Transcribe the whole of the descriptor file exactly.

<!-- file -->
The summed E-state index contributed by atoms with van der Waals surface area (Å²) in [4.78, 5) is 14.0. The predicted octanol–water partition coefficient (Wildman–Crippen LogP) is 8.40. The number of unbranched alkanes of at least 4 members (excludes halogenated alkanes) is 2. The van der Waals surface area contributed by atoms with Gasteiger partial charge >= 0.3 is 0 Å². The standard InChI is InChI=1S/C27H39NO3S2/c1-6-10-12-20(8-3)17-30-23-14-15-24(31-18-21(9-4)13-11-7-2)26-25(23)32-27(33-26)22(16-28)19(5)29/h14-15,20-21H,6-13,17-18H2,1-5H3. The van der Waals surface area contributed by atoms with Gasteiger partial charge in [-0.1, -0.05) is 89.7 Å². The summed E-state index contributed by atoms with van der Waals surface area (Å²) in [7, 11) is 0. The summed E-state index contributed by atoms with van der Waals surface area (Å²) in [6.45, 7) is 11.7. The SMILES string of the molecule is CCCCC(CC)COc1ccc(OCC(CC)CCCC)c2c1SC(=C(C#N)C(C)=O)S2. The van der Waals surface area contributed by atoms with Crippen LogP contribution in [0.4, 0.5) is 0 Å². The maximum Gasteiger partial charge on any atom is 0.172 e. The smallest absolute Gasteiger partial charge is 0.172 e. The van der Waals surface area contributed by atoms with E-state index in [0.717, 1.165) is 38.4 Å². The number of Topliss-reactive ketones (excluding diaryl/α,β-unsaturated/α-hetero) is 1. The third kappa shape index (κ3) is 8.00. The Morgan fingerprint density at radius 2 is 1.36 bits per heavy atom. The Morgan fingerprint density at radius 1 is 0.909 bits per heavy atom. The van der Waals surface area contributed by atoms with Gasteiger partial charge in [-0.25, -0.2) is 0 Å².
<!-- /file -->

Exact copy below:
The summed E-state index contributed by atoms with van der Waals surface area (Å²) in [4.78, 5) is 14.0. The predicted octanol–water partition coefficient (Wildman–Crippen LogP) is 8.40. The number of unbranched alkanes of at least 4 members (excludes halogenated alkanes) is 2. The van der Waals surface area contributed by atoms with Gasteiger partial charge >= 0.3 is 0 Å². The standard InChI is InChI=1S/C27H39NO3S2/c1-6-10-12-20(8-3)17-30-23-14-15-24(31-18-21(9-4)13-11-7-2)26-25(23)32-27(33-26)22(16-28)19(5)29/h14-15,20-21H,6-13,17-18H2,1-5H3. The van der Waals surface area contributed by atoms with Gasteiger partial charge in [-0.1, -0.05) is 89.7 Å². The summed E-state index contributed by atoms with van der Waals surface area (Å²) in [7, 11) is 0. The summed E-state index contributed by atoms with van der Waals surface area (Å²) in [6.45, 7) is 11.7. The SMILES string of the molecule is CCCCC(CC)COc1ccc(OCC(CC)CCCC)c2c1SC(=C(C#N)C(C)=O)S2. The van der Waals surface area contributed by atoms with Crippen LogP contribution in [0.4, 0.5) is 0 Å². The maximum Gasteiger partial charge on any atom is 0.172 e. The smallest absolute Gasteiger partial charge is 0.172 e. The van der Waals surface area contributed by atoms with E-state index in [0.717, 1.165) is 38.4 Å². The number of Topliss-reactive ketones (excluding diaryl/α,β-unsaturated/α-hetero) is 1. The third kappa shape index (κ3) is 8.00. The Morgan fingerprint density at radius 2 is 1.36 bits per heavy atom. The Morgan fingerprint density at radius 1 is 0.909 bits per heavy atom. The van der Waals surface area contributed by atoms with Gasteiger partial charge in [-0.25, -0.2) is 0 Å².